Sponsor spotlight: Medicare’s three-day qualifying stay

Adrienne Miller

Medicare’s open enrollment period is in full swing and can be quite confusing. Using the services of a Medicare insurance specialist can make all the difference in choosing the right plan for the specific needs of each person enrolling.

Once enrolled in the plan that is best for you, understanding the Medicare’s 3-Day Rule for any needed skilled nursing facility stays is very important.

Medical needs are constantly changing for Medicare-eligible seniors. Sometimes care requires a simple doctor’s visit. Other times an individual may need to be rushed to the hospital with the potential for a prolonged stay. Those who need continued care at a skilled nursing facility (SNF) after being discharged from the hospital may find navigating the health-care maze of rules extremely confusing and challenging.

Medicare’s 3-Day Rule

Many seniors on Medicare understand that Medicare Part A is for hospitalization and Part B is related to insurance coverage.  So where does a skilled nursing facility land?  Medicare’s 3-Day rule relates to getting care in a SNF. Medicare Part A will cover care at a SNF only if the individual is first admitted to the hospital for three days. The key word here is admitted.

When an individual on Medicare gets to the hospital, they are assigned as either admitted (in patient) or under observation.  This wording makes all the difference when dealing with the three-day rule. Medicare Part A will cover the SNF after the three-day qualifying period. Part B does not.

The reason the wording is so important is that those who are under observation are classified as outpatient, which is covered under Medicare Part B. Again, Part B will not cover any portion of a SNF stay.

The rule gets trickier when looking at how the three days are counted. The individual must be assigned as admitted to the hospital for three or more consecutive days, and those three days do not count the day of discharge or any pre-admission time they may spend in an emergency room or under outpatient observation.

Some argue that this scenario is an issue of technicality. Typically, an individual is assigned as under observation when it is determined that the condition will only require a hospital stay less than 48 hours. The problem is when someone is in the hospital for longer than those 48 hours but is still classified as under observation.

For those who qualify, the payment structure with Part A coverage breaks down into three sections if the doctors and therapists determine that progress is being made by the patient:

  • The patient pays nothing for days 1-20.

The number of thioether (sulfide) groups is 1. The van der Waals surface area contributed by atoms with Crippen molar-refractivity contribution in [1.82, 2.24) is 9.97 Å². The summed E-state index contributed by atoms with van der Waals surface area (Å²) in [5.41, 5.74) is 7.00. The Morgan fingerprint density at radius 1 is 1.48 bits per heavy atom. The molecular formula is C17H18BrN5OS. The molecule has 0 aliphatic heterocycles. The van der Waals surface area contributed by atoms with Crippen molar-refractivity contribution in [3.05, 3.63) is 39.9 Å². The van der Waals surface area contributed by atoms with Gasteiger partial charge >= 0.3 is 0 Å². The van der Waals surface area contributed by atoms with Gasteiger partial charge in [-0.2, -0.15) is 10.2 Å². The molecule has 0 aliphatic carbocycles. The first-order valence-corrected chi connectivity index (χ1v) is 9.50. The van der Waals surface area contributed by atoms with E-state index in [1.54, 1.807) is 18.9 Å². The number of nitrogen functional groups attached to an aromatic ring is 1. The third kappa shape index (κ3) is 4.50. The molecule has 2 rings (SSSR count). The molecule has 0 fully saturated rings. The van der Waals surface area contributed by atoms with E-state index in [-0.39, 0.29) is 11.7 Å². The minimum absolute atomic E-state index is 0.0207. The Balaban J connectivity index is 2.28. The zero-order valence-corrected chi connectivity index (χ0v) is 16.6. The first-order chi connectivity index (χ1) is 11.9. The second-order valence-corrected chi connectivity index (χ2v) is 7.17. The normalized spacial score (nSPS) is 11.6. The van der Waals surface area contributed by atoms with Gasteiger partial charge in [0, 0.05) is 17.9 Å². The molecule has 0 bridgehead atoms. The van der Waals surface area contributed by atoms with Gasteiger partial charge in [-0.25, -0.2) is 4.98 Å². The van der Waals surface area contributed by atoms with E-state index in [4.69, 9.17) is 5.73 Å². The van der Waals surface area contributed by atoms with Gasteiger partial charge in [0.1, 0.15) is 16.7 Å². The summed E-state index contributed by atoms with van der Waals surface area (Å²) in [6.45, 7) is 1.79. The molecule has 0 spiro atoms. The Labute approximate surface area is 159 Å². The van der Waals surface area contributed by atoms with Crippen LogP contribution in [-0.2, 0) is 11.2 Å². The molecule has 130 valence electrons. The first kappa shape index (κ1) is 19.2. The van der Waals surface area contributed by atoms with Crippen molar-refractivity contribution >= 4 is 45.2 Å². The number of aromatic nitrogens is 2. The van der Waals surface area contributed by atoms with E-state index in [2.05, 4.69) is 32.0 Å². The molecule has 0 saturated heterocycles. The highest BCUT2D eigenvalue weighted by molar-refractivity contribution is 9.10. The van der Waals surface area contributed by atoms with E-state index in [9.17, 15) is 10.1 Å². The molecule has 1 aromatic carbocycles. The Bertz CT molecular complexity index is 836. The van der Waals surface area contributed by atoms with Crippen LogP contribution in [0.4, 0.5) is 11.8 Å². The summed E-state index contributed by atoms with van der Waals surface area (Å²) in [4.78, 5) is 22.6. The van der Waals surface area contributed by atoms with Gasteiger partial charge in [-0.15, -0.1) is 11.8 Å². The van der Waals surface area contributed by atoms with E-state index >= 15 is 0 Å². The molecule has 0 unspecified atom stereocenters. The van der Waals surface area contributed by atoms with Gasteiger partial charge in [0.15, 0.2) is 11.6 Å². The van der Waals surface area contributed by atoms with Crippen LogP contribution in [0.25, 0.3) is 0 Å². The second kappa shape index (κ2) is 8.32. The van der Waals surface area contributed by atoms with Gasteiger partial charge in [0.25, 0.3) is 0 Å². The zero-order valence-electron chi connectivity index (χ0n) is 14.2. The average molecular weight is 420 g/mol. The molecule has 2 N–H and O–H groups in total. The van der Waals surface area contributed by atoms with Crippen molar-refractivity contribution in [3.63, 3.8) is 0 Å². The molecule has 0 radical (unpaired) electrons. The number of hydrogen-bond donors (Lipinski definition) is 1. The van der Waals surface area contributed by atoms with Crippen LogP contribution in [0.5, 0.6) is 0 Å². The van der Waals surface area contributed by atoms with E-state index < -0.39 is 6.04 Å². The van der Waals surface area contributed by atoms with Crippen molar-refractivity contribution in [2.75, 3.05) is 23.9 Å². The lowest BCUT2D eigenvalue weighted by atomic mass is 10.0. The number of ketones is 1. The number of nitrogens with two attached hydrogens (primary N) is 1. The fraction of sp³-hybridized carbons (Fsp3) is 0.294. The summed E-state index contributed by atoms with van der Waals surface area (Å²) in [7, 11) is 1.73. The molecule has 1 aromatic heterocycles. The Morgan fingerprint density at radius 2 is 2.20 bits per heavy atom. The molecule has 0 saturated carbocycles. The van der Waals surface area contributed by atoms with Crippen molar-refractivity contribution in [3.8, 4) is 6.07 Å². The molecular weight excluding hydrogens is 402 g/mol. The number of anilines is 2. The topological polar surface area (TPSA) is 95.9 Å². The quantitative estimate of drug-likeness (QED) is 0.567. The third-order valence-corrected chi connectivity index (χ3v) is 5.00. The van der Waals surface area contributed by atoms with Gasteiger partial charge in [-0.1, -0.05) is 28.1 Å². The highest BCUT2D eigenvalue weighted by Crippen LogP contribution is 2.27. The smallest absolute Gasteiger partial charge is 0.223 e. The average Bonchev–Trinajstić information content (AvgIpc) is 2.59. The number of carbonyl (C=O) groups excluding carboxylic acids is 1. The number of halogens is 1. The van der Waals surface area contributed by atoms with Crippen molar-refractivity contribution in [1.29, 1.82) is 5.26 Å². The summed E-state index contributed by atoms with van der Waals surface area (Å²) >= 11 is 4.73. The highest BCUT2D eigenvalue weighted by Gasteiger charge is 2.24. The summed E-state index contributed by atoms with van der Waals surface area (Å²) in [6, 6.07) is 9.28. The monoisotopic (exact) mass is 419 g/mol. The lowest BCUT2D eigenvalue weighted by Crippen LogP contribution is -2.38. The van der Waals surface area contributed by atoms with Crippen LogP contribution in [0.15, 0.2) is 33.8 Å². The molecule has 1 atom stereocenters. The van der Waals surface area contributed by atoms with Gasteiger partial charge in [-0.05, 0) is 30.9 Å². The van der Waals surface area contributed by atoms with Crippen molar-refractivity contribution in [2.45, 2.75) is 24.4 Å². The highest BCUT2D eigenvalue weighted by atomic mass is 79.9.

• The patient pays a daily co-insurance premium of $200 (2023) for days 21-100.
  • The patient pays all costs if they are in a SNF longer than 100 days.

For those who do not qualify for coverage because they were assigned as under observation will be responsible for all costs from day one if they need care at a SNF. 

Improving Access to Medicare Coverage Act of 2023

On Aug. 4, 2023, U.S. House lawmakers introduced the bipartisan Improving Access to Medicare Coverage Act of 2023. It is aimed at fixing what its sponsors called an “arbitrary Medicare policy that excludes coverage of skilled nursing care for certain patients, resulting in exorbitant and unexpected out-of-pocket costs.” Rep. Joe Courtney (D-CT) and co-sponsors said in a statement, “Under outdated Medicare rules, patients who receive hospital care on ‘observation status’ do not qualify for the benefit of skilled nursing care, even if their hospital stay lasts longer than three days and even if their care team prescribes it.”

The reintroduced bill would apply days spent in the hospital under observation status toward the three-day qualifying hospital stay requirement. Although the Improving Access to Medicare Coverage Act would not completely eliminate the three-day stay requirement, it would be an important step toward addressing it.

Enlisting the help of a Senior Housing Advisor

If after a hospital or SNF stay, it is determined that a move to assisted living is needed to access care that can’t be provided at home, enlisting the help of a Senior Housing Advisor can reduce the overwhelming options in senior housing. Often discharged patients find they have very little time, sometimes only days, to find a community. Senior Housing Advisors know the communities, what services and care they offer and can quickly assist families in finding the best possible solution. Give me a call if I can help.

— By Adrienne Miller, Forever Care Services Chief Care Officer



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